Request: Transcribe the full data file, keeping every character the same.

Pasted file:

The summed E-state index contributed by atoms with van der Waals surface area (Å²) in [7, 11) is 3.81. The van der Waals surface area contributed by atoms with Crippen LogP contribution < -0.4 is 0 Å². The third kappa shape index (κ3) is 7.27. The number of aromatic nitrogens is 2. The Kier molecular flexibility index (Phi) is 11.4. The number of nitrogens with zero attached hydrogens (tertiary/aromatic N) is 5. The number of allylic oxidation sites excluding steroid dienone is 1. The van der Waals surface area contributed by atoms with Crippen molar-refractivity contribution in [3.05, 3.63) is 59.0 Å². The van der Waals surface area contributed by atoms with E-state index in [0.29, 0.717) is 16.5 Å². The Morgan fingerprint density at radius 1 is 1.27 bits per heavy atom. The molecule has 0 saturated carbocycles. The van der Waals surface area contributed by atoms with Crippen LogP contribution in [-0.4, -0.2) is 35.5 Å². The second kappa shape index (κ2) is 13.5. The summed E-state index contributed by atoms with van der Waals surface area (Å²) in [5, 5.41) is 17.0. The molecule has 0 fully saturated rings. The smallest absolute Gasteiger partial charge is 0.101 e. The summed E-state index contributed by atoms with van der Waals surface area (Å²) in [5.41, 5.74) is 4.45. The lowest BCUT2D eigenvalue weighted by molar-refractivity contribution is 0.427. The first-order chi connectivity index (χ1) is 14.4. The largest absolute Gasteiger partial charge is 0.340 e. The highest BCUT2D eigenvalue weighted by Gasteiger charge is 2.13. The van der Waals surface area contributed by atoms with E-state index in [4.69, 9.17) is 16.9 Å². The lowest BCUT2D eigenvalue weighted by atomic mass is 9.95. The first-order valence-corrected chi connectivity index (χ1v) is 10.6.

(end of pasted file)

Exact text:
The summed E-state index contributed by atoms with van der Waals surface area (Å²) in [7, 11) is 3.81. The van der Waals surface area contributed by atoms with Crippen LogP contribution < -0.4 is 0 Å². The third kappa shape index (κ3) is 7.27. The number of aromatic nitrogens is 2. The Kier molecular flexibility index (Phi) is 11.4. The number of nitrogens with zero attached hydrogens (tertiary/aromatic N) is 5. The number of allylic oxidation sites excluding steroid dienone is 1. The van der Waals surface area contributed by atoms with Crippen molar-refractivity contribution in [3.05, 3.63) is 59.0 Å². The van der Waals surface area contributed by atoms with E-state index in [0.29, 0.717) is 16.5 Å². The Morgan fingerprint density at radius 1 is 1.27 bits per heavy atom. The molecule has 0 saturated carbocycles. The van der Waals surface area contributed by atoms with Crippen LogP contribution in [-0.4, -0.2) is 35.5 Å². The second kappa shape index (κ2) is 13.5. The summed E-state index contributed by atoms with van der Waals surface area (Å²) in [5, 5.41) is 17.0. The molecule has 0 fully saturated rings. The smallest absolute Gasteiger partial charge is 0.101 e. The summed E-state index contributed by atoms with van der Waals surface area (Å²) in [5.41, 5.74) is 4.45. The lowest BCUT2D eigenvalue weighted by molar-refractivity contribution is 0.427. The first-order chi connectivity index (χ1) is 14.4. The largest absolute Gasteiger partial charge is 0.340 e. The highest BCUT2D eigenvalue weighted by Gasteiger charge is 2.13. The van der Waals surface area contributed by atoms with E-state index in [4.69, 9.17) is 16.9 Å². The lowest BCUT2D eigenvalue weighted by atomic mass is 9.95. The first-order valence-corrected chi connectivity index (χ1v) is 10.6.